On the Drawing Board: “Steam Boiler”

Steam Boiler

Commission. Originally posted on Instagram. Tools used: Wacom Cintiq 21UX and Photoshop CC 2014.

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Ballyhoo and Bamboozle! – 1/3

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Pat’s God-Awful Lodge Dream

Espen: One of my favourite Pat pages. What I like about it, you ask? Well, I got to draw James Joyce, Lynchian curtains and singing leprechauns. What’s not to like? What really clinches it for me, though, is Joyce’s accusatory and needlessly hostile tone at the end.

Oh, and it’s also my first attempt at dabbling with “night colours”.

Pat's God-awful Lodge Dream

Inks for Pat’s God-awful Lodge Dream. Tools used: brush and ink om bristol board.

Steinar: A favorite of mine too, mostly because the colours are superb and fit the scenario perfectly. I don’t know exactly where I stole any of this from. I probably lifted bits from the things I was into at the time; The Pogues, James Joyce, Twin Peaks and … leprechauns. «Pogue mahone» is Irish slang for «kiss my arse» by the way. And Joyce actually was to become a tenor at one point. Why Old Aloysius is so angry there at the end is an enigma which will «keep the professors busy for centuries», as he would say.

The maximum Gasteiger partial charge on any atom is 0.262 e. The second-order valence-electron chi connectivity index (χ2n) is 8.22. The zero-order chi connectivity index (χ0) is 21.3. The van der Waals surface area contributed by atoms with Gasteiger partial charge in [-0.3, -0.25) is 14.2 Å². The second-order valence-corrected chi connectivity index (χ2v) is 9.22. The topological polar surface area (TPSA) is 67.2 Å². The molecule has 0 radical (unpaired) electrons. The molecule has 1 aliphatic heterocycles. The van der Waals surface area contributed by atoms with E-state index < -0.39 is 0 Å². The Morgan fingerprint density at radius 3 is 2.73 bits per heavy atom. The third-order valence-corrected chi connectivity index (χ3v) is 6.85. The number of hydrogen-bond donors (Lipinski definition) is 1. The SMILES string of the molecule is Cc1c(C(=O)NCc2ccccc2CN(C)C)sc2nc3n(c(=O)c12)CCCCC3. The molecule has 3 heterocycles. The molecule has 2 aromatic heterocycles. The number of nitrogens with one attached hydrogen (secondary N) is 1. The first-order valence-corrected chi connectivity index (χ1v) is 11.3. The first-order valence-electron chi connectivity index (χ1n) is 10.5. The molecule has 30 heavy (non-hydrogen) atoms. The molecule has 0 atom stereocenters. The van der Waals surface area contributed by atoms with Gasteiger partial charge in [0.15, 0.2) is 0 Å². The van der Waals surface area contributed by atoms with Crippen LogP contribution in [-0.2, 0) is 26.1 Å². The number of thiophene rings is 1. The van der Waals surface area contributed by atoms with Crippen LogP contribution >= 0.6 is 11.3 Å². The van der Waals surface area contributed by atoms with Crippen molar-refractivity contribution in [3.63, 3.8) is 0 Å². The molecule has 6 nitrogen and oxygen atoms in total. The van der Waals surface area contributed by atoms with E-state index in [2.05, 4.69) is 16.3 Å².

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Comic Supplement of the McGuffin Herald

Espen: Patricia McGuffin & Martin Heidegger in Das Ding und das Werk: While reading Martin Heidegger’s Der ursprung des kunstwerkes, I asked myself: How would Pat, a quick-witted, precocious nine-year-old, “translate” Heidegger’s wordy, esoteric prose? I might make more of these strips, where Pat tells us what philosophers are really saying.